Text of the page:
Riverbank approves the construction of 28 apartments for seniors and 8 “tiny homes” for single mothers. They both drew fire

Despite protests from a few neighbors, Riverside officials approved the construction of a 28-unit housing complex for senior citizens and eight “mini-homes” for single mothers.

The large project was reduced from 40 units after opponents complained that it would aggravate traffic and clash with the surrounding Sterling Ridge section.

Both projects were approved by the Riverside Planning Commission on Thursday, September 7. Votes are final unless appealed within 10 days before the City Council.

The main location is located along Pocket Avenue east of Roselle Street. Modesto-based Realtor Randy Brecki said the apartments will be at market price, but rents and a construction timetable are not yet known. He is working with developer Mahesh Khatwani of Burlingame on the project.

The initial plan was for 40 apartments in six one-story buildings. The review means seven buildings of four units each, also single storey.

The project’s architect, Stacey Wilnitz of Modesto, said the change will provide more outdoor space for residents and will resemble neighboring homes.

Residents will be 55 years or older. Brekke said a traffic study found they would drive significantly less than developments of all ages. The complex will have one entrance outside the enclave and two parking spaces inside.

Opponents circulated a petition last year

John Keeler, a resident of Sterling Ridge, helped circulate a petition against the initial plans last year, when the partners sought to rezone the two-acre site to increase density. He opposed the amended bill on Thursday.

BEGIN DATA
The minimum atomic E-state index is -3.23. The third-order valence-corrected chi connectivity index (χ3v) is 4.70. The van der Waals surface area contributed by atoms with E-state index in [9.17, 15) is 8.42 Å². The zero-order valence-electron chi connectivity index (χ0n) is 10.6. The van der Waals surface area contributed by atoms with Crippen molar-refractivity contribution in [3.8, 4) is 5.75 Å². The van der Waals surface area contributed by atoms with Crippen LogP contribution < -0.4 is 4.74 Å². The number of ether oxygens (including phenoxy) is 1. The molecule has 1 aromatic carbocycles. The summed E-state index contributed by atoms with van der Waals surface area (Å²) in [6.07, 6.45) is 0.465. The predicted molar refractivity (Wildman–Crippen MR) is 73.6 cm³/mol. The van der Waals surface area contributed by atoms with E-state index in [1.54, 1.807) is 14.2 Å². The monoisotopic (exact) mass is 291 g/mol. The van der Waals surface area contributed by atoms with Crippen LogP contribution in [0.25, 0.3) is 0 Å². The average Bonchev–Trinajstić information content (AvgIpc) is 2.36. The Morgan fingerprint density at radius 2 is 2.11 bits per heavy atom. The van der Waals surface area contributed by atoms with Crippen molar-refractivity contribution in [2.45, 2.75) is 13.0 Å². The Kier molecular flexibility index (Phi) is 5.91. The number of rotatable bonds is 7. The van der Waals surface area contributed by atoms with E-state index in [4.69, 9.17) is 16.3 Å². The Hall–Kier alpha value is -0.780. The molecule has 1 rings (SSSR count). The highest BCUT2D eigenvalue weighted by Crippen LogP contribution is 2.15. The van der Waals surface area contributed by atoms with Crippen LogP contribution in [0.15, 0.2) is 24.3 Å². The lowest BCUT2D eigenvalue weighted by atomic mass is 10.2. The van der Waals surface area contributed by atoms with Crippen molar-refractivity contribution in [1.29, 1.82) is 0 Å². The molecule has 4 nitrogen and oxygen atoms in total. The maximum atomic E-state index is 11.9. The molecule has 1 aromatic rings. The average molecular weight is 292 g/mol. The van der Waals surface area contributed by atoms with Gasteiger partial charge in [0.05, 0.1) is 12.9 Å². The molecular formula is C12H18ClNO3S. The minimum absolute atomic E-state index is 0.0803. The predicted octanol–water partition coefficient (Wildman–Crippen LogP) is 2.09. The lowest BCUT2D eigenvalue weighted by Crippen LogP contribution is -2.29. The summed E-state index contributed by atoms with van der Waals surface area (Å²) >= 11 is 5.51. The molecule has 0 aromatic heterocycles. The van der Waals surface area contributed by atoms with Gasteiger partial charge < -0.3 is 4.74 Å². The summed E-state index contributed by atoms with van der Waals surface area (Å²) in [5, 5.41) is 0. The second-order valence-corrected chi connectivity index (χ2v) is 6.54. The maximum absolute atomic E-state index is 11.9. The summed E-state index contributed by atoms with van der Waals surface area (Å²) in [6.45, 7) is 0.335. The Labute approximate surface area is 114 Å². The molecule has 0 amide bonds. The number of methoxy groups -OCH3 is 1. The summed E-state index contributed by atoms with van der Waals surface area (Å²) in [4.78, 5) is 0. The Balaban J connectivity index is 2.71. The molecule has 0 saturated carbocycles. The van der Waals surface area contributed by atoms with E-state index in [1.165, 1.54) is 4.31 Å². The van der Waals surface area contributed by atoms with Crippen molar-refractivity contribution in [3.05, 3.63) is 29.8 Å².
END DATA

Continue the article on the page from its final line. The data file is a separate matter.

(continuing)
“There are a lot of properties that would be suitable for the complex,” Keller said. “3318 Pocket Avenue is not one of them.”

Last year, the commission voted 4 to 1 against the rezoning, with only member Natasha Basu supporting it. The City Council overturned this decision in a unanimous vote.

The committee’s vote on Tuesday was on the specific plans, including façades, parking and common outdoor space for residents. The only member, Joan Stewart, defected this time.

The apartment site contains an old house and barn that will be demolished.

Single mother housing could be ready this year

The single mother’s residence is planned on bare ground behind Bridge Covenant Church in Oakdale Road and Morrill Street. It is designed for temporary use by young families at risk of homelessness.

Joe Doran, CEO of Stanislaus Equity Partners, said the homes could be ready by the end of this year because they are modular. It joined other non-profit organizations in the project.

Residents will spend up to 30% of their income on rent. Federal housing vouchers will cover the rest of the cost.

The national tiny house movement seeks fast-build projects that provide a transition to traditional housing. Riverbank has a new ordinance allowing units as small as 150 square feet.

The church project will be more spacious. The six units will each be 400 square feet. One has 600 and the other 800.

Neighbors said they understood the need for such housing, but that the project could cause problems for the area. This can include domestic violence by parents, and violation of the compound rule against the use of alcohol and illegal drugs.

Donna Kinney, Riverbank’s director of planning and construction, said the tiny homes were indeed a permitted use of the site. This means that the committee can only vote on the specific design, which it approved by a 5-0 vote.

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